In all regions that sambar live in there will be game trails that define and dictate sambar movement. They serve a purpose for the deer often allowing safe passage between bedding and feeding areas. For hunters with a keen eye and an open mind there is plenty to learn from game trails and the animals that have passed along it.
Sambar use game trails for a variety of reasons. They can keep in touch with each others movements by scent and sight, they can learn from each other about any food sources that have recently become available, like crops in farmland or fallen trees in the forest that will provide abundant food sources. They will notice and pick up why certain deer are travelling in particular directions at important times of the day and wander along to check out what is happening.
Game trails also offer a fast passage through the bush and when in danger after contact with humans or dogs, it is generally game trails that sambar will exit the area on.
For travelling deer that are moving into new areas the quickest way to determine who is around and where to head is to follow game trails made by other deer. Like interconnecting roads in a city, game trails all have purpose and meaning for the local sambar.
Sometimes sambar will feed across faces and clearings picking their way through the best browse with no meaningful direction of travel, but you can be assured that when those deer need to climb for the day and bed up, they will do so along recognized trails that have been used repeatedly by wildlife.
Personally when hunting I like to travel on game trails as much as possible. I do this for a number of reasons, one of them is that it is generally the quietest route for a hunter to walk, another is that as deer will use the very same trails there is always the possibility of bumping into sambar on the same trail your stalking along. Hunting along trails teaches you plenty about the resident deer and what they are doing. You can take note of the browse the deer are eating, the direction the tracks are headed towards and how much deer movement is on the trail.
Keep in mind that not all trails are the same due to location, soil composition and time of year. A game trail at 1600m asl in the snowgums when the grass is long and it’s rocky might simply be a faint path through a low saddle where the handful of resident stags occasionally walk over. Compare it to a mid winter pad heading off a ridge down to a river flat and it doesn’t take much for a few deer to create a large path where you think 50 deer have walked before you. And this brings us to another point. When checking out pads, you need to be mindful of any recent rains. If it hasn’t rained for a while and there are a few deer routinely using the pad, often going back and forth on it each day then there can be some misleading information about just how many deer are in the area. Think what a trail might look like if 8 or 10 sambar used it each day for a few days and you will soon see how it can be hard to determine accurately the numbers of deer in an area simply by the tracks left behind.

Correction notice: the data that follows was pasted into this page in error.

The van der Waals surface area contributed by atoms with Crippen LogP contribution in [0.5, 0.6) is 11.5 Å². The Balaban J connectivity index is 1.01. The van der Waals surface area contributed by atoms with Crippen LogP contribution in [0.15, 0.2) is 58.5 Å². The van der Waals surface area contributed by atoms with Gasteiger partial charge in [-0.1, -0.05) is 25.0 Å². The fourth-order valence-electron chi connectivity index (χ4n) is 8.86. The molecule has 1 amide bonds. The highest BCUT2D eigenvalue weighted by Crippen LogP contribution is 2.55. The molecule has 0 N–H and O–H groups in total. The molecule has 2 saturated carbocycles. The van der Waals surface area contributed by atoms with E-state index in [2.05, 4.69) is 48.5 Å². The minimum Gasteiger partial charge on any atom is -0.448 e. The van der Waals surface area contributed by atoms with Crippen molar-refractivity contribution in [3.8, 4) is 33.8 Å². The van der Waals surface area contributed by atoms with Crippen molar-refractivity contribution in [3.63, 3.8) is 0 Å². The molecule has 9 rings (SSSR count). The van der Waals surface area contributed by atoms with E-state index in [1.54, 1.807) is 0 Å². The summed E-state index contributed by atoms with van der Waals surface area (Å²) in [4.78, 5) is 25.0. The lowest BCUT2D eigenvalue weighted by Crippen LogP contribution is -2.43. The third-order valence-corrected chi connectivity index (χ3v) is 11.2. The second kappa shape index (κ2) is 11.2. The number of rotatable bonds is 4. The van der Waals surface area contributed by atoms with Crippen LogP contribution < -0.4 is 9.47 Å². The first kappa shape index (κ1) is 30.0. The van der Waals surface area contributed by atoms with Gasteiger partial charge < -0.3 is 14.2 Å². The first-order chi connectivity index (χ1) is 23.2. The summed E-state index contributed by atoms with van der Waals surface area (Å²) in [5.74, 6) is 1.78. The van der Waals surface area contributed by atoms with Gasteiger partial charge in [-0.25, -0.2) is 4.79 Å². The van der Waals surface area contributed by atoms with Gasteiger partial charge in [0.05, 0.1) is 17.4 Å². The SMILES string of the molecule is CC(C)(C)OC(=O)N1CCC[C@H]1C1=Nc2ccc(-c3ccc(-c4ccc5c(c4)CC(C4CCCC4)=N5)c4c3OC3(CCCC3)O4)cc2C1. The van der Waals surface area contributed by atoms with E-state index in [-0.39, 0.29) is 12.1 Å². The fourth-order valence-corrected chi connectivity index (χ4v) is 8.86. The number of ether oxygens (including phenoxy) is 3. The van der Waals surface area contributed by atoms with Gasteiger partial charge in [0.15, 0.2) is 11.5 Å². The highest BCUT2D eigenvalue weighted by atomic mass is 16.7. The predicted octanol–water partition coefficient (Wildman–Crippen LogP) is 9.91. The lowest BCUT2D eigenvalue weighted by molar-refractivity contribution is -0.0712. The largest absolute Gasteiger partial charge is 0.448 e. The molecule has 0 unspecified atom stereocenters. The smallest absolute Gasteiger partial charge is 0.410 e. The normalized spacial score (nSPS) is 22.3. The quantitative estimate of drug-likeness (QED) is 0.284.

Generally in the bush sambar wont use the same path day after day. Weather, other deer, pressure and food source will all determine just where those deer will walk, feed and bed. Farm fringe deer coming out of the forest onto pasture tend to be a bit more channelled with their travel routes due to fewer options for them to come out of the bush. But once they get the grass under their hooves they will meander wherever the best pick is. It’s always nice to walk farm fringe and see big game pads and trails leading off spurs or along creek flats indicating a healthy population of deer are in the area and coming onto the paddocks.